John Gray: World hunger is the result of politics, not production. “If you had asked most mainstream development experts in the year 2000 to name those factors they thought would most imperil their efforts to reduce poverty globally in the new millennium, it is highly unlikely they would have mentioned a sudden radical spike in the price of the principal agricultural commodities, and the staple foods made from them, on which the poor of the world literally depended for their survival.”
By 2006, as David Rieff goes on to show, prices of wheat, rice, corn and soybeans began to rise steeply on world markets. In Egypt, the price of bread doubled in a matter of months, and by some measures the food bill of the world’s poor rose by roughly 40 per cent. The result, in 30 of the world’s worst-affected countries, from Ethiopia to Uzbekistan, was a rash of bread riots. Food prices peaked in 2008, but rose again, almost as sharply, in 2010 and 2011, and the rising cost of bread was among the triggers of the Arab spring.
Why were the experts so unprepared? America's child death shame. Why anti-vaxers hate the NVICP (and just what is it, anyway?). –by Colin McRoberts « Violent metaphors. Orac is reporting that a planned Congressional hearing into the National Vaccine Injury Compensation Program has been canceled.
This is unambiguously good news; the hearing was probably a political favor being done for anti-vaccine cranks who despise the NVICP. Their hatred for the Program can be confusing, given how much better it is for their position than the alternative. The short version What are we talking about? The NVICP is a special court set up by Congress for people who claim they were injured by vaccines. Instead of having to sue the vaccine makers, which is an incredibly expensive, difficult, and time-consuming process, those plaintiffs get fast-tracked through a non-adversarial system. But despite those advantages, anti-vaxers are trying to pressure Congress to kill the program. Of course, this would be terrible for people who have actually suffered some side effect from vaccination—it’s rare, but it happens. How it works Benefits to plaintiffs.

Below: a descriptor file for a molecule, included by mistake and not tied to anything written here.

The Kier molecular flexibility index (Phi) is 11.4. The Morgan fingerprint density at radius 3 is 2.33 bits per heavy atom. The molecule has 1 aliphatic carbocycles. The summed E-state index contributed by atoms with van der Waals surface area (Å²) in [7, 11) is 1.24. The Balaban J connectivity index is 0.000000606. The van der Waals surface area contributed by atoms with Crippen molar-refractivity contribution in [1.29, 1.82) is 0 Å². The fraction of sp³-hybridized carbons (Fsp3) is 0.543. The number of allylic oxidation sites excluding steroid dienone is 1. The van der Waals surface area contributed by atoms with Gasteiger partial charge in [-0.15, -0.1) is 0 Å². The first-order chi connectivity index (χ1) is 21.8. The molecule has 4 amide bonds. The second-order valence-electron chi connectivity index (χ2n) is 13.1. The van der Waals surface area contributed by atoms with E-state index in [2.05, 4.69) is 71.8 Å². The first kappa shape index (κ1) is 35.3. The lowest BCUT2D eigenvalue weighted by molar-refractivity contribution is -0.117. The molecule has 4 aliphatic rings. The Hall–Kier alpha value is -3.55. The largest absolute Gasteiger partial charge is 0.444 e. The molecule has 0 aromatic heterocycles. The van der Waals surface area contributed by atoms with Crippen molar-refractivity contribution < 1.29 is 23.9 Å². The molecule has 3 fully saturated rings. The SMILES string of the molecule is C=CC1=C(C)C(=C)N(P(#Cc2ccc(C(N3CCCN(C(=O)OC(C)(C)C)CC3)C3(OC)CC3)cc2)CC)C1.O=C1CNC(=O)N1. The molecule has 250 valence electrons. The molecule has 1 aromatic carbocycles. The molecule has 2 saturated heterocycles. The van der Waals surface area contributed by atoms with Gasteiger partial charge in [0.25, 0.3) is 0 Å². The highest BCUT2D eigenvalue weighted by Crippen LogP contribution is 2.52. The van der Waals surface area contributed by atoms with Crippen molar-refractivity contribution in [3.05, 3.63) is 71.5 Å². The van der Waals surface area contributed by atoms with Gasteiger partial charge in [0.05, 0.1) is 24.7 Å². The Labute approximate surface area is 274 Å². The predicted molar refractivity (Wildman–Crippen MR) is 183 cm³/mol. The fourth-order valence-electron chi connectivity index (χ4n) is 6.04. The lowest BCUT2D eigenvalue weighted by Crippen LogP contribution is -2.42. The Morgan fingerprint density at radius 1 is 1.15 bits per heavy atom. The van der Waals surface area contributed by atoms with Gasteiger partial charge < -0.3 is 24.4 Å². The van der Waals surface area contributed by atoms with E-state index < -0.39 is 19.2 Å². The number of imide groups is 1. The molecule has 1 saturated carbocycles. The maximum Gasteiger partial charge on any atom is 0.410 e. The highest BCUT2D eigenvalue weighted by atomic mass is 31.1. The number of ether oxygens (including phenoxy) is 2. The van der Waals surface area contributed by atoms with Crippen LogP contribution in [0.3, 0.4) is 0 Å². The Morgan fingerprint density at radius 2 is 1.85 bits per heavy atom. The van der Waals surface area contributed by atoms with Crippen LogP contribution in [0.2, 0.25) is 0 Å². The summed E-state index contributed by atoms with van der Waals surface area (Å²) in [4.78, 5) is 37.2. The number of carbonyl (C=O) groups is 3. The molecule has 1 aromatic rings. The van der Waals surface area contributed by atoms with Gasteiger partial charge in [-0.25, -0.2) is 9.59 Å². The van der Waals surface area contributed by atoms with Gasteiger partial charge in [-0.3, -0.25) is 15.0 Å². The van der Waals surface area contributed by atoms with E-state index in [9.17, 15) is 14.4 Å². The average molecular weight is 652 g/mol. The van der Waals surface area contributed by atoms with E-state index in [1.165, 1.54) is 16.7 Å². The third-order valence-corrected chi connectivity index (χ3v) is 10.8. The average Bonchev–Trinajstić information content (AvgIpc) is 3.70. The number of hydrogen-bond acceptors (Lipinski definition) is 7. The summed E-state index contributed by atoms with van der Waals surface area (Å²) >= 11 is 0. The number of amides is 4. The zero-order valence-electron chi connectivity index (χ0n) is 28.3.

Preventable Illnesses. The Pernicious Myth Of "If You Can Speak You Can Breathe" : ProtectAndServe. This is a phrase I heard Peter King say in the wake of Eric Garner's death and I feel it's something that everyone in our profession needs to be aware of.
The myth of "If you can speak you can breathe". I know I have heard it said twice by officers I work with, whom I both corrected. One of them actually argued with me about it until I was able to get Fire and Rescue to tell them they are wrong. The LAPD killed a man because they ignored his pleas and told him that if he could speak he could breathe. THIS IS FALSE!!!!!!!!! Hearing that phrase come out of someone's mouth always upsets me, because it can easily lead to a preventable death.So let's explore why this is false, because anyone who comes up against a situation like this needs to realize that You CAN speak if you cannot breathe!! This is true for multiple reasons, so let's explore them: The lungs have what are called "Volumes" and "Capacities". Motor Vehicle Accidents and Fatalities - The 2012 Statistical Abstract. 1103 - Motor Vehicle Accidents--Number and Deaths [Excel 42k] | [PDF 74k] 1104 - Traffic Fatalities by State [Excel 37k] | [PDF 74k] 1105 - Fatal Motor Vehicle Accidents--National Summary [Excel 46k] | [PDF 68k] 1106 - Motor Vehicle Occupants and Nonoccupants Killed and Injured [Excel 36k] | [PDF 70k] 1107 - Vehicles Involved in Crashes by Vehicle Type, Rollover Occurrence, and Crash Severity: 2009 [Excel 27k] | [PDF 70k] 1108 - Speeding-Related Traffic Fatalities by State, Road Type, and Speed Limit: 2009 [Excel 33k] | [PDF 70k]
Summary_en.pdf. <i>Global status report on violence prevention</i> U.S. Military's Suicide Rate Surpassed Combat Deaths In 2012. U.S. military suicides rose in 2012.
Here, the Army's "Generating Health and Discipline in the Force" report, right, is seen last January. The reports was a follow-up to its "Health Promotion/Risk Reduction/Suicide Prevention" report. Alex Wong/Getty Images hide caption itoggle caption Alex Wong/Getty Images U.S. military suicides rose in 2012. Alex Wong/Getty Images The number of suicide deaths in the U.S. military surged to a record 349 last year — more than the 295 Americans who died fighting in Afghanistan in 2012.
The new figures show that the number of military suicides rose from 2011, when 301 such deaths were reported. On All Things Considered, NPR's Pentagon correspondent Tom Bowman tells co-host Audie Cornish that the figures represent "active duty and reserve ... the largest portion were the active duty Army; 182 took their own lives in 2012. " Tom says the military's suicide problem is a complex one. As Tom notes, Sen.